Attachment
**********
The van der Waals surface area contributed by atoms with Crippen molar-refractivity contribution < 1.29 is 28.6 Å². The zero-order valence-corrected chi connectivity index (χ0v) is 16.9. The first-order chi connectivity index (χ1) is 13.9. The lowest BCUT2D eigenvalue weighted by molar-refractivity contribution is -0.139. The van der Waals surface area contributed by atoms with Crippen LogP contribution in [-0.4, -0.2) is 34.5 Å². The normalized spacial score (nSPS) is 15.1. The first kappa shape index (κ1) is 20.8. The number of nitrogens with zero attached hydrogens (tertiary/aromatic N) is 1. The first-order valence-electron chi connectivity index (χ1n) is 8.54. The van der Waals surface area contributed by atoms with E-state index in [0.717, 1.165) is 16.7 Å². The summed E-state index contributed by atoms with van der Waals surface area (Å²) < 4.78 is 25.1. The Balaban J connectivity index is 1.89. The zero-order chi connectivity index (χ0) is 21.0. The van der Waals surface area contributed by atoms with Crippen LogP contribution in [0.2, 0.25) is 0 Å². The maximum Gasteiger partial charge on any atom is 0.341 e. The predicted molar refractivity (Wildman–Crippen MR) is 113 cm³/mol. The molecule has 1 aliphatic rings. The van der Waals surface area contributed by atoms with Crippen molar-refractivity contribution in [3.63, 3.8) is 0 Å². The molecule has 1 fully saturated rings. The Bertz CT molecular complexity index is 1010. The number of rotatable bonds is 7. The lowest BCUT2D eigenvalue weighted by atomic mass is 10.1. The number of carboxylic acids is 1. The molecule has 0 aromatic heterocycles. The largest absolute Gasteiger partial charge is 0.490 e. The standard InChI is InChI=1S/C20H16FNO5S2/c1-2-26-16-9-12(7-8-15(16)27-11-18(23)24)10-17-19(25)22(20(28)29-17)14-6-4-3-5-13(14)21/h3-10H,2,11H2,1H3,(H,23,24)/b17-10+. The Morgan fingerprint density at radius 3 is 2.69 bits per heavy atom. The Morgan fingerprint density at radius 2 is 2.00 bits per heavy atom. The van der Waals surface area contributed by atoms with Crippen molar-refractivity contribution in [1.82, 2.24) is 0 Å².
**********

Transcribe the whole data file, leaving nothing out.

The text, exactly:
The van der Waals surface area contributed by atoms with Crippen molar-refractivity contribution < 1.29 is 28.6 Å². The zero-order valence-corrected chi connectivity index (χ0v) is 16.9. The first-order chi connectivity index (χ1) is 13.9. The lowest BCUT2D eigenvalue weighted by molar-refractivity contribution is -0.139. The van der Waals surface area contributed by atoms with Crippen LogP contribution in [-0.4, -0.2) is 34.5 Å². The normalized spacial score (nSPS) is 15.1. The first kappa shape index (κ1) is 20.8. The number of nitrogens with zero attached hydrogens (tertiary/aromatic N) is 1. The first-order valence-electron chi connectivity index (χ1n) is 8.54. The van der Waals surface area contributed by atoms with E-state index in [0.717, 1.165) is 16.7 Å². The summed E-state index contributed by atoms with van der Waals surface area (Å²) < 4.78 is 25.1. The Balaban J connectivity index is 1.89. The zero-order chi connectivity index (χ0) is 21.0. The van der Waals surface area contributed by atoms with Crippen LogP contribution in [0.2, 0.25) is 0 Å². The maximum Gasteiger partial charge on any atom is 0.341 e. The predicted molar refractivity (Wildman–Crippen MR) is 113 cm³/mol. The molecule has 1 aliphatic rings. The van der Waals surface area contributed by atoms with Crippen molar-refractivity contribution in [3.63, 3.8) is 0 Å². The molecule has 1 fully saturated rings. The Bertz CT molecular complexity index is 1010. The number of rotatable bonds is 7. The lowest BCUT2D eigenvalue weighted by atomic mass is 10.1. The number of carboxylic acids is 1. The molecule has 0 aromatic heterocycles. The largest absolute Gasteiger partial charge is 0.490 e. The standard InChI is InChI=1S/C20H16FNO5S2/c1-2-26-16-9-12(7-8-15(16)27-11-18(23)24)10-17-19(25)22(20(28)29-17)14-6-4-3-5-13(14)21/h3-10H,2,11H2,1H3,(H,23,24)/b17-10+. The Morgan fingerprint density at radius 3 is 2.69 bits per heavy atom. The Morgan fingerprint density at radius 2 is 2.00 bits per heavy atom. The van der Waals surface area contributed by atoms with Crippen molar-refractivity contribution in [1.82, 2.24) is 0 Å².